Image courtesy of the artist.

By Jonathan Lee

Scott Cohen’s art is saturated with a sense of time lost and time slowed. He began his career by shooting hundreds of hours of video footage on a 16mm Bolex camera. One day, projecting some of that footage onto a wall in his apartment, he started taking photographs of his favorite moments using Polaroid positive / negative film. The resulting pictures, like so much of his work since, brim with a sense of forward momentum whilst at the same time capturing the feel of a memory or dream. Time is compressed. A single image contains multiple other images within it—film frames blurring into one another, the past inserted into the present. Cohen’s work asks us to consider the origins of a given moment and, as he puts it, “to question where we are going as we sail forward in time.”

Cohen’s latest exhibition, curated by Barbara Stehle, is entitled “An Unfinished Ballad.” Some of the most striking photographs on display continue his early habit of dramatizing moments of movement and change. A beautiful monochromatic sky-scene, for example, was photographed on a long exposure lasting a full five minutes. The chosen shutter speed operates to blur and swirl the air, making ghostly paths of moving light visible to the viewer. What we see is some distance from any literal truth—the sky shown will never quite match the sky you or I see through a window—but the picture captures something that a more conventional, representational method of photography would struggle to record: the sense of motion and strangeness in the air; the odd daily beauty of slow-traveling clouds.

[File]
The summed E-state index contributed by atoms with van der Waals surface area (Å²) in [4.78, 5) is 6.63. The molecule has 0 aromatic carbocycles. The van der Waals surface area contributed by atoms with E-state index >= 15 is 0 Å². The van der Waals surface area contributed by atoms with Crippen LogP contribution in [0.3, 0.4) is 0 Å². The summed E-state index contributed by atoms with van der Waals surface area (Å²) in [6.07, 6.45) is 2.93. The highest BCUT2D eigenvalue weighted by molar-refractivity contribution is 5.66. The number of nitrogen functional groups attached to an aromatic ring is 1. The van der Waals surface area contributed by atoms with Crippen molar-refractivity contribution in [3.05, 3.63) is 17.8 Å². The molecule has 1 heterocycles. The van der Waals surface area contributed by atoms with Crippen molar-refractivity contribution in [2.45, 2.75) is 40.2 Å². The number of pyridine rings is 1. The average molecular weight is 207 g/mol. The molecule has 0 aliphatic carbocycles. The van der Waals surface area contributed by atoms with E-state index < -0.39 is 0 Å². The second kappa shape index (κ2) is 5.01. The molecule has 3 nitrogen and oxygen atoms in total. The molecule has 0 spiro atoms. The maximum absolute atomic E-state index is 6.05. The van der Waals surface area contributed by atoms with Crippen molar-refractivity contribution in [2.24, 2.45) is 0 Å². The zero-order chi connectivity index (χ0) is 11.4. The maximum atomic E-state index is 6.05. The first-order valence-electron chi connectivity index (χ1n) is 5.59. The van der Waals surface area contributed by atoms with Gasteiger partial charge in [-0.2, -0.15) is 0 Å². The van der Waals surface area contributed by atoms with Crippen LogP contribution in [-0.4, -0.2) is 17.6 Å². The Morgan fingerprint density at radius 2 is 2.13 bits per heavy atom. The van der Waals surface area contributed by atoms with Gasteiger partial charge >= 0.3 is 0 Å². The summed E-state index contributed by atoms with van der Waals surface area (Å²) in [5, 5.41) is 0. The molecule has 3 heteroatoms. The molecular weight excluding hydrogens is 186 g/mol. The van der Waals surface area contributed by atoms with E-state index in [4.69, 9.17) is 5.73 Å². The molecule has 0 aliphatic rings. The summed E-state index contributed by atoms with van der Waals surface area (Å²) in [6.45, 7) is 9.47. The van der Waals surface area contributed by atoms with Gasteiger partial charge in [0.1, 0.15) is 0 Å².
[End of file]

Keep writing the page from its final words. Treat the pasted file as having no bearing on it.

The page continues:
The human form is blurred, distorted, full of a mysterious interplay between light and dark; we are asked to bring our imaginations to the piece, to try and see what Cohen sees.

The sky photograph, like many of the images in the new exhibition, portrays the natural world using elements borrowed from that world. It is printed on paper created from the pulp of a Mulberry tree, a species that can withstand hot, arid landscapes but also the polluted air of the world’s biggest cities. Cohen works with platinum and natural pigments. He carefully thumbs beeswax over the surface of many of his prints, giving them a more intimate, emotional feel. It’s a technique that looks back in time to a point before plastics transformed the photography industry—at one stage it was common for negatives to be made from thin paper treated this way—and this sense of glancing back as we encounter the future operates as a recurring motif throughout the exhibition. There are eerily beautiful black-and-white shots of the humbling landscapes Cohen has journeyed across in the last few years: the scorched earth of Africa; the nomadic terrain of northern Mongolia; a coldly alluring Antarctica. There are pictures that offer us blurry, enticing forms which, in their refusal to easily reveal what they are, capture something of the way the human mind works. Cohen is an artist who shows a rare combination of empathy and intelligence. He seems alert to the fact that all of us, all of the time, are looking at things through the gauze of memory and imagination. Instead of cultivating the high precision instants we associate with so much contemporary photography, his work has a romantic subjectivity: it is full of productive uncertainty. He seems to understand Vladimir Nabokov’s assertion that “imagination is a form of memory”—that as human beings we are forever recreating our own lives.